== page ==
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Cross Application Modules
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The CA (cross application) modules or components include all R/3 functions and tools which are not directly related to a unique part of the system. These are general purpose applications that can be used independently or in connection with any of the functional application modules. Applications included are as follows: SAP Business Workflow. A workflow automation system which allows the integration of transactions across different R/3 applications. This is a very powerful tool that SAP is going to promote and enhance further. SAPoffice. An integrated mail and office system. This allows message exchanges within the SAP system and to and from outside mail systems. The folder system allows the integration of internal SAP and PC documents. The messaging features extend beyond the mail capabilities, allowing integration and processing with other business applications. For instance, a message might have a transaction associated with it, which can be triggered when a user processes a message. SAP ArchiveLink. This enables the optical and physical archiving of important input or output documents or print lists. Other CA tools and applications are CAD integration, document management system (DMS), classification guide, characteristics guide, Application Link Enabled (ALE) technology, EDI, and external system communication interfaces. The implementation tools including SAP customizing, procedure model, and reference model are also 34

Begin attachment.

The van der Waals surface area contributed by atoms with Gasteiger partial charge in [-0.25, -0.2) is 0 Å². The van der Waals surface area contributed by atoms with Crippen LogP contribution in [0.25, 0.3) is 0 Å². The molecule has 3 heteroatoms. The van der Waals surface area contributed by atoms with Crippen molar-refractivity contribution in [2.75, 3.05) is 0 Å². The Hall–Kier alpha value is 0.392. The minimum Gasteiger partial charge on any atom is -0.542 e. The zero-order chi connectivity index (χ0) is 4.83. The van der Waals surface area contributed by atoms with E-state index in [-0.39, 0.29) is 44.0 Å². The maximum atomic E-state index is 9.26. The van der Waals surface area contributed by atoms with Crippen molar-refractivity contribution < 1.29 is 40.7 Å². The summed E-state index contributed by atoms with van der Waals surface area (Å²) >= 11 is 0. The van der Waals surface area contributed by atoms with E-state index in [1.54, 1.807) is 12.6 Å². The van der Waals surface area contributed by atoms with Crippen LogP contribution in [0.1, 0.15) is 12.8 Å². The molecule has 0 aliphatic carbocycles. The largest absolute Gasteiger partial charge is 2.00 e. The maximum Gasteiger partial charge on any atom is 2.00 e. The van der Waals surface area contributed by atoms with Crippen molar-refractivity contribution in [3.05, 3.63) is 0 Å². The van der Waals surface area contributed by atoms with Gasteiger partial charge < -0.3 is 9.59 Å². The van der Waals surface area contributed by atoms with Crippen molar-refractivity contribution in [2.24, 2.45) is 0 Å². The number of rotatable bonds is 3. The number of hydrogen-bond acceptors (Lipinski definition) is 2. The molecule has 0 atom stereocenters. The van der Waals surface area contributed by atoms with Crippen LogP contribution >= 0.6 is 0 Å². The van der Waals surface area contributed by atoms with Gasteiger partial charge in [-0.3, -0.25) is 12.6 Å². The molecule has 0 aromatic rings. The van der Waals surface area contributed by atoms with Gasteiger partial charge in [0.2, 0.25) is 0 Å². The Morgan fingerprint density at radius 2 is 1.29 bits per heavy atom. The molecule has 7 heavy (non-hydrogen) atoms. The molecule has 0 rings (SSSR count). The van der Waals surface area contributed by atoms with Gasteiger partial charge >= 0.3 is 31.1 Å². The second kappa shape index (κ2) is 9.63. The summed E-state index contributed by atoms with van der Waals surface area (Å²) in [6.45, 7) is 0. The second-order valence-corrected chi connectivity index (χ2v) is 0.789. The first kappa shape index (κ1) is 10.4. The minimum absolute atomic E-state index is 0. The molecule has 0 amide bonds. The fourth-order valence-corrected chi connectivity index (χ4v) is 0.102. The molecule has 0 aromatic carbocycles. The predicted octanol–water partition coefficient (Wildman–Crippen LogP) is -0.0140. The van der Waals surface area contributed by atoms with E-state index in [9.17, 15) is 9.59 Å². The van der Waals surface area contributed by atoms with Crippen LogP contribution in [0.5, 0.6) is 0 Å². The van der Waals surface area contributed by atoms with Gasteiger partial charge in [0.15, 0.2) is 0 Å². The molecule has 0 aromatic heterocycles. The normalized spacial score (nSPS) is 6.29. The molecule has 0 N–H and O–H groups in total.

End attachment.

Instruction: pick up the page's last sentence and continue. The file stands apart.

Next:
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Logistics Applications considered CA modules, since they are overall activities of SAP R/3 projects.
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2: The Architecture of SAP R/3
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Overview
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Now that you know what SAP R/3 is, what its foundations are, what its main functions are, and what the company profile is, the next step is to get a closer look at the architectural principles of the system: how it works, the main processes involved, how communications are handled, how the system uses the underlying database, and the way it interfaces with the operating system. Architecture is basically the art of building, and to be able to construct or build something, two elements are needed: a design and the building materials. SAP R/3 includes both: it has a sound design based on a modular multitier software client/server principle and it has architectural components, the processes and software modules which offer the services. This chapter deals with such issues as defining which elements make up the system and how they join together. Using this approach, we will come upon how SAP defines and implements the client/server architecture of the R/3 system. For simplicity reasons, the figures and examples shown are mainly based in the UNIX and Windows NT operating systems and Oracle database. However, the R/3 software's modular design and its openness make these examples conceptually the same as for other database engines (Informix, Adabas D, SQL Server) and other operating systems.
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R/3 Basis Software